Thank you Donna and Marty for your photographs documenting the City’s murals restoration! As FOBs we’re so lucky to be exposed to so many GMG artist photographers and their unique take. Donna your posts and photos are upbeat and you seem to be in more than one place at one time! Your recent photograph of Morgan Faulds Pike’s Fishermen’s Wives Memorial, heroic against our Gloucester harbor’s big sky, was a stand out for our public art. There is also a whimsy in your work–like the detail of today’s “behind the scenes” Peter Williams’ placard for his posted hours. Marty, it seems the conservators are channeling the artist, Charles Allan Winter, in their chosen attire and you, too, in the way you’ve framed them among the portraits! Your photos also highlight the scale–the conservators look as if they could walk right into the murals among the denizens and jobs featured.

Long standing CFTA member Dale Brown with help from committee members Roger Armstrong of State of the Art Gallery are the volunteers primarily engaged with the management of this conservation project. Chair Judith Hoglander, committee member Marcia Hart and many past committee volunteers have worked so hard to raise the funds to commence this cleaning. It’s a very exciting time. Dale is also setting up an account with another incredible Gloucester good egg, Barry Pett, of the Gloucester Fund so that people who want to contribute to the Committee for the Arts can do so!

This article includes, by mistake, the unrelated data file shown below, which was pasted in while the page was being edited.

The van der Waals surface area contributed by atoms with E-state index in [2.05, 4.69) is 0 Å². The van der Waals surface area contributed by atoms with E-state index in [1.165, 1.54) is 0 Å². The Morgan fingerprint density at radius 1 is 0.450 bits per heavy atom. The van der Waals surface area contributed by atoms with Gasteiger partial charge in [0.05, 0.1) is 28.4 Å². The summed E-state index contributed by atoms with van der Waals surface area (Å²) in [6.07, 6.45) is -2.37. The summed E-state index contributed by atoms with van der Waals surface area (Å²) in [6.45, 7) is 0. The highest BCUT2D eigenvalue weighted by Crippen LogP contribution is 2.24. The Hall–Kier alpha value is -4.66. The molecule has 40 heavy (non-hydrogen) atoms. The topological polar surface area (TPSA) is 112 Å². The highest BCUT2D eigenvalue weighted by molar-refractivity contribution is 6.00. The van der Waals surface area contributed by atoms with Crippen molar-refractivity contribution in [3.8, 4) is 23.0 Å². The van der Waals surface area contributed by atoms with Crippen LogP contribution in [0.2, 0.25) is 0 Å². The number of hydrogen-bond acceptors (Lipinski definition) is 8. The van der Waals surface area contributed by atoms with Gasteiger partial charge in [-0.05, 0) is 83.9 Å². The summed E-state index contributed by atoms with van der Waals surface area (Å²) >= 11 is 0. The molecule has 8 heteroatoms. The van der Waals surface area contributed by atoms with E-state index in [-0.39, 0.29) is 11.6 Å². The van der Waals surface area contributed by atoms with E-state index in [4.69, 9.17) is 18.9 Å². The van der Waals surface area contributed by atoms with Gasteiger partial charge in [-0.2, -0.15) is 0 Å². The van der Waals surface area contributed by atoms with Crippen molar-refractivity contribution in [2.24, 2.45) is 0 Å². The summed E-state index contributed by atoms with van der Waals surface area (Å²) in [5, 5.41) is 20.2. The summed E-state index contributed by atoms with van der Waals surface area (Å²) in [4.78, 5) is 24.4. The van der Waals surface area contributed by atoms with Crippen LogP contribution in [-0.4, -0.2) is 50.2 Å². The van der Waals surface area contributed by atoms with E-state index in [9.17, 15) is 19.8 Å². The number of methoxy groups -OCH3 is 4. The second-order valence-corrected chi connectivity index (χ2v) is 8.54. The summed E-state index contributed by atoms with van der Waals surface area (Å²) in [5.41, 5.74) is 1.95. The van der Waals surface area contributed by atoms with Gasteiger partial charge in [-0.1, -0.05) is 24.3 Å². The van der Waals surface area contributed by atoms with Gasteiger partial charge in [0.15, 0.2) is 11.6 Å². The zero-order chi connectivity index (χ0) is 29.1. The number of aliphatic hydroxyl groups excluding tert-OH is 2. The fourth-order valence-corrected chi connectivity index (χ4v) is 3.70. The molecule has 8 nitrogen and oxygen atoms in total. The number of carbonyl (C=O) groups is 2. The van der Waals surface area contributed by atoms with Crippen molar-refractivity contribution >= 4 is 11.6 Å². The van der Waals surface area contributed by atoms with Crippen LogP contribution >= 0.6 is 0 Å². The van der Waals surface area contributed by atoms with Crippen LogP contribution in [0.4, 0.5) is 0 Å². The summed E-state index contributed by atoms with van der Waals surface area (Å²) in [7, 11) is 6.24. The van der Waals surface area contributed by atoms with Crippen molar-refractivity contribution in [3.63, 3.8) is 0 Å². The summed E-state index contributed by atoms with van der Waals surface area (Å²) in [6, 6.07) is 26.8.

Allegra Boverman and Marjorie Nesin of the Gloucester Daily Times and the Cape Ann Beacon have also covered this conservation project. The Gloucester Daily Times has documented them from their first unveiling and nearly every decade since. All this reporting of the mural conservation will be part of their history, too, and help us see them in new ways. The Committee for the Arts hopes that Gloucester residents will have a chance to look for themselves just as we were so lucky to do with the turbines. More art and science up close. Gloucester is not dull!